C&R Izakaya Halal Japanese Bayswater

Halal Japanese C&R Izakaya ‘a hidden gem’!

By Sabuhi Usmani
Halal Status • Fully Halal food menu (no alcohol used in any dishes) • Alcohol served on the premises

Halal and Japanese don’t often go together, so when we came across this Halal Japanese restaurant on Westbourne Road, Bayswater, we were intrigued and decided to give it a go.

First impressions were good, with a lovely relaxed atmosphere and nice friendly staff who welcomed us and made us feel very comfortable.

We ordered chicken gyozas and edamame beans for starters. The Gyozas were okay, but we’ve had better.

C&R Izakaya Japanese Halal Bayswater Chicken Teriyaki

Yaki Soba – Stir-fry thin noodles with prawn & vegetables, £9.90; Chicken Teriyaki – with Asparagus £13.80

For mains, we had Yaki Soba Noodles, which were very authentic in taste with beautiful flavours.

We also had Chicken Teriyaki which had beautiful moist chicken. With delicious flavours, it went down well with the kids.

C&R Izakaya Japanese Halal Bayswater Wagyu Beef Prawn Tempura

Ebi Tempura – Prawn tempura, £6.20; Wagyu Beef Maki (6pcs) – Home made wagyu, spicy miso, finishing with caviar, £19.90

As for the Tempura Prawns, then they were how they should be – crispy on the outside and delicious on the inside.

The highlight of the day though was the Wagyu Beef Maki. The beef was of the highest quality and cooked to perfection. Just melted in the mouth and was so succulent and tender.

Never had anything quite like that before. A must try if you ever visit this place.

C&R Izakaya Japanese Halal Bayswater

The Crispy Duck Maki was good too, though we preferred the above Beef Maki.

All in all, a great experience. The menu was quite extensive too and the quality of food was very high.

Authentic Japanese’s food, nice ambiance, and a very friendly and helpful staff.

This place is a hidden gem. We are so glad to have found it. Highly recommended!

C&R Izakaya
52 Westbourne Grove, Bayswater, London W2 5SH.

T: +44 (0)20 7221 7979 | W: www.cnrizakaya.co.uk | E: [email protected]

Opening Hours: Mon-Thur (lunch) 12:00-15:00, (dinner) 17:00-22:30 | Fri (lunch) 12:00-15:00, (dinner) 17:00-23:00 | Sat 12:00-23:00 | Sun 12:00-22:00

Share With:
  • As always, when it comes to Asian cuisine, in this case Japanese, always carry out due diligence. Japanese cuisine tends to use mirin (sweet rice wine, not be confused with rice wine vinegar), or sake (alcohol), when making sushi (nigiri kind), donburi, and other dishes. Not sure if this is the case here, but always worth asking about this as it’s often a forgotten aspect of making the dish fully halal. Lots of “halal” Japanese/Asian places still use mirin even though it is not halal.

    Similarly for soy sauce, which is used in many other dishes. Check which brand they are using. Traditionally, in many Asian (Japanese, Chinese and Thai) restaurants within London, they prefer to use Kikkoman’s Naturally Brewed Soy Sauce, which usually contains alcohol (there is a version that is specifically halal, which has a different shaped bottle, ingredients, etc). Please ask about this too, as this establishment confirmed to me their soy sauce does contain alcohol (“but is cooked off”)!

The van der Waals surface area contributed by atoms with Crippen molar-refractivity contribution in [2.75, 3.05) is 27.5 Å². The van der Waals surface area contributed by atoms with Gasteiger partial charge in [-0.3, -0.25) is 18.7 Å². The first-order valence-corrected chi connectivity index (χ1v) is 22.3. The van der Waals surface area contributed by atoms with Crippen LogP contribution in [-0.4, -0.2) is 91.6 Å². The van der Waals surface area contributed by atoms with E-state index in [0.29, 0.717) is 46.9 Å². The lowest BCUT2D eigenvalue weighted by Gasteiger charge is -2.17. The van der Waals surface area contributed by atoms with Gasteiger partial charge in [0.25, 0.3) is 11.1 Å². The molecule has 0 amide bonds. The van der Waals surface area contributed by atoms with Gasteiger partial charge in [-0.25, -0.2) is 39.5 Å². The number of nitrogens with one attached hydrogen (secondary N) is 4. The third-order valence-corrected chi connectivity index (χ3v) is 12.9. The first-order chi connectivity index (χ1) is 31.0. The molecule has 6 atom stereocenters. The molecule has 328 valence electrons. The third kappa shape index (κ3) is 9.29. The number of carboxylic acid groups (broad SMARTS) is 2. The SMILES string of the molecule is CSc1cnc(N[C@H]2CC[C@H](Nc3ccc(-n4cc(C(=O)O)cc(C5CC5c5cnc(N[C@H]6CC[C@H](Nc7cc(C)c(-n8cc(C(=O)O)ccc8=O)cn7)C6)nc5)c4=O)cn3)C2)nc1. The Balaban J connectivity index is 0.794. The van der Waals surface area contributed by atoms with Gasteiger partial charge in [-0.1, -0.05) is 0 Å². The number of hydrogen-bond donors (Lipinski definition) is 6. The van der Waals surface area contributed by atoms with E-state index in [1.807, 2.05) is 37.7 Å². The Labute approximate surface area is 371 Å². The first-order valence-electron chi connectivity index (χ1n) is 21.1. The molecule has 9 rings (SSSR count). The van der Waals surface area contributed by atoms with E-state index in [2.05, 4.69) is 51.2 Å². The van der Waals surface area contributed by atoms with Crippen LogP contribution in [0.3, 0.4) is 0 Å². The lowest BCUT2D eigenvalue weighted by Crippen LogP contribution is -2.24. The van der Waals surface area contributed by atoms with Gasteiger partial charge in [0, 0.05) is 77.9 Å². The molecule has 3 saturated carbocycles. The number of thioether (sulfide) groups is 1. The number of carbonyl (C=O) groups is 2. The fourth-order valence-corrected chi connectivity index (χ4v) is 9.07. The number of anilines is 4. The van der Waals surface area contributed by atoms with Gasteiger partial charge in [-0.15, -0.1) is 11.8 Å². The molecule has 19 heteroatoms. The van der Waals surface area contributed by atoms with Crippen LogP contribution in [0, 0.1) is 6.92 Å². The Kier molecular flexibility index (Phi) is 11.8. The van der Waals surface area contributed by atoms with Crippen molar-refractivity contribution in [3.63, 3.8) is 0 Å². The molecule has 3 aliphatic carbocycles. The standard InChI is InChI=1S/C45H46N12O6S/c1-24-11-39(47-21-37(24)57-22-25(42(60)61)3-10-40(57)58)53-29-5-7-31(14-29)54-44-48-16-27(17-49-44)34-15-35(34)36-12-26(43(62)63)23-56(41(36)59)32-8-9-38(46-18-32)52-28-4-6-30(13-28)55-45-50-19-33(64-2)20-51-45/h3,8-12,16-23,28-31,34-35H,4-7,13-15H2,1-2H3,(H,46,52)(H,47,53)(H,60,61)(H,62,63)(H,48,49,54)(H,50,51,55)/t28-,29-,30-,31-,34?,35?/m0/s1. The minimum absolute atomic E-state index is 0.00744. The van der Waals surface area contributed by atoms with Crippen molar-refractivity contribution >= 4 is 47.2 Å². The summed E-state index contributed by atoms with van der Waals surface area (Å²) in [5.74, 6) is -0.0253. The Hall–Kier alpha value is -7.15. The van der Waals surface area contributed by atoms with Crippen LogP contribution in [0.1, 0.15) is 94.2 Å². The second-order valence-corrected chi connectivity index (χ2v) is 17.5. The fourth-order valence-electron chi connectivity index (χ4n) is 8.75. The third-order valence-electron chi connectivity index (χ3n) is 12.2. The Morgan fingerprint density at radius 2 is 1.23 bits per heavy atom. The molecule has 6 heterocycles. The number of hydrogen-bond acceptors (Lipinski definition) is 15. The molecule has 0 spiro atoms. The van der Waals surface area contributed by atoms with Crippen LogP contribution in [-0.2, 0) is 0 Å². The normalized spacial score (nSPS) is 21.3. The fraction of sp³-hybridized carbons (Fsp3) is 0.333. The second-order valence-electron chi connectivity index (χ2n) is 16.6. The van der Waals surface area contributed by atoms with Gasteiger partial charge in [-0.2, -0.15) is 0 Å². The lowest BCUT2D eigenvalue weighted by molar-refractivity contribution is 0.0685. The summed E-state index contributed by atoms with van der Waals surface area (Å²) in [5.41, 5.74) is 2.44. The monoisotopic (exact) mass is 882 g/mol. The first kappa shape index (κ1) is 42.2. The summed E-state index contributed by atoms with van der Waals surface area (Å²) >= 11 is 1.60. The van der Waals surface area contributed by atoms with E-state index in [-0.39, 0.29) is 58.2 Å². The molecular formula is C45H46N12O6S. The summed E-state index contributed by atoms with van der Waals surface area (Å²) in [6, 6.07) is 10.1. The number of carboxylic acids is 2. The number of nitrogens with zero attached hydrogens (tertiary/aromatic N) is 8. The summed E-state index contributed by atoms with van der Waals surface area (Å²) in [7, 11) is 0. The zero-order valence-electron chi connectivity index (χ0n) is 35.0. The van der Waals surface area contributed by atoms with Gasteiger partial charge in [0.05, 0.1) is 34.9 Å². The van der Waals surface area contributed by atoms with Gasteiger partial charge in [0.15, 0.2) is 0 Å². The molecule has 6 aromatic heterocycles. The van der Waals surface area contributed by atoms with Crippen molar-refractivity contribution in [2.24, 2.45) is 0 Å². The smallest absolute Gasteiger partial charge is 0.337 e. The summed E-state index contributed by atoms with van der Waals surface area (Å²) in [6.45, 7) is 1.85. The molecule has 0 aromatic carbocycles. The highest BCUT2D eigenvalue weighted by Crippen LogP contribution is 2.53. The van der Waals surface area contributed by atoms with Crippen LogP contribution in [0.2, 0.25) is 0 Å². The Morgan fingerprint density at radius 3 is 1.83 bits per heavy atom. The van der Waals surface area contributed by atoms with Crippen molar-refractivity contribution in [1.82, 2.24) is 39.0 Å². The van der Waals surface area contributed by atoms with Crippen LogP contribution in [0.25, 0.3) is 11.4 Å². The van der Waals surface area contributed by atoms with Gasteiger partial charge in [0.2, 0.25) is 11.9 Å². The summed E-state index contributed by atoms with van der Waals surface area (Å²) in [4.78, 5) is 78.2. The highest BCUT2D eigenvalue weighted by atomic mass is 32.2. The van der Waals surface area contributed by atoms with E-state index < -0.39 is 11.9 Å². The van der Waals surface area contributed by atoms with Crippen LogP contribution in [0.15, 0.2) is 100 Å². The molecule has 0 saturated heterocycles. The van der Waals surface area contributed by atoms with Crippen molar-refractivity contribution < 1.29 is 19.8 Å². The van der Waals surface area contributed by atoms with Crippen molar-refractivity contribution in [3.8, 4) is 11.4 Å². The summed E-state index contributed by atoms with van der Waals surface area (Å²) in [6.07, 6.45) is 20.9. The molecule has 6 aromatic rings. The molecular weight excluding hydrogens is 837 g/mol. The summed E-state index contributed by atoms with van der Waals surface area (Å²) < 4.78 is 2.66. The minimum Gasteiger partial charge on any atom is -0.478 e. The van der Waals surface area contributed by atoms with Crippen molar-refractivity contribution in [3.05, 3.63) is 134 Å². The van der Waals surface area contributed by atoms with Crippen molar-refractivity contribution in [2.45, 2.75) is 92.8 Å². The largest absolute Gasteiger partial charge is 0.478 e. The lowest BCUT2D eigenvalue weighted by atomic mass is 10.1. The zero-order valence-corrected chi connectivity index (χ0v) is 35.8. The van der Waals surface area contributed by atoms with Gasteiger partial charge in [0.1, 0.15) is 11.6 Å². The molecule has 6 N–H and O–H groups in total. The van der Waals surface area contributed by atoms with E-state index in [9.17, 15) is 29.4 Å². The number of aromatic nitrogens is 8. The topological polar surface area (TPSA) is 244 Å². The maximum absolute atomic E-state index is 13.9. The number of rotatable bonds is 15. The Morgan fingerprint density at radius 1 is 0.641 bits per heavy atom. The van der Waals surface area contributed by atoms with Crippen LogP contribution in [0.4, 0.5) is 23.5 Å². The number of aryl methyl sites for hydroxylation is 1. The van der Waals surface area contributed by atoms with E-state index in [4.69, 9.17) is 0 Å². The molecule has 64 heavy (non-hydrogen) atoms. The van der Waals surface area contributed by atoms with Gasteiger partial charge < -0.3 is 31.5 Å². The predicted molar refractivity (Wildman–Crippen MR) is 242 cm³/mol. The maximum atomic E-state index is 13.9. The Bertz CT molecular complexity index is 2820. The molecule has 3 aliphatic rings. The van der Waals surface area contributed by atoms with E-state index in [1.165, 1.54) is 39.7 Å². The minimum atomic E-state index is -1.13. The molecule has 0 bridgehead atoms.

So, halal signs at a door might be inviting, but know your cuisines – Japanese cuisine is great, but often uses some form of alcohol that many Muslims aren’t aware of (sorry sushi fans). Thankfully, this is something even restaurants in Japan now consider when going halal, but sadly not in the UK.

    All this said, your views on alcohol in soy sauce may differ (though mirin is still a wine, not a vinegar).

    15 Jul '18
  • I think many brothers and sisters are very confused on the fiqh ruling of alcohol. Alcohol in itself is not actually haram. If it was haram then alcohol wipes, aftershaves and even some natural fruit juices would not be permissible to use or drink.

    In fact, it is clear in the fiqh ruling that alcohol is permissible as long as it does not intoxicate. This does not mean that you can eat alcoholic chocolates for instance as even though they contain a small amount of alcohol they will eventually intoxicate any human being due to the fact they have enough alcohol to do so. But for example, if you drink 10 bottles of Lucozade which contains an extremely minute amount of alcohol, will you become intoxicated? Of course not.

    Therefore, alcohol in sauces and food that are likely to be an extremely small amount and in most cases cooked will not intoxicate even if large quantities were ingested.

    In summary: anything containing alcohol that will eventually intoxicate you is not permissible but eating or drinking something that contains such a small amount that no matter how much you ingest you will not become intoxicated is completely permissible in the books and rulings of fiqh.

    14 Mar '19
  • With that theory you can use a tea spoon of beer at any time and put in your food. Eat that food till you die, you wont get intoxicated. From what I know naturally occurring alcohol like in orange 0.5% is permissible even though that amount is much more then putting a table spoon of beer in bread.

    16 Mar '19

Leave A Comment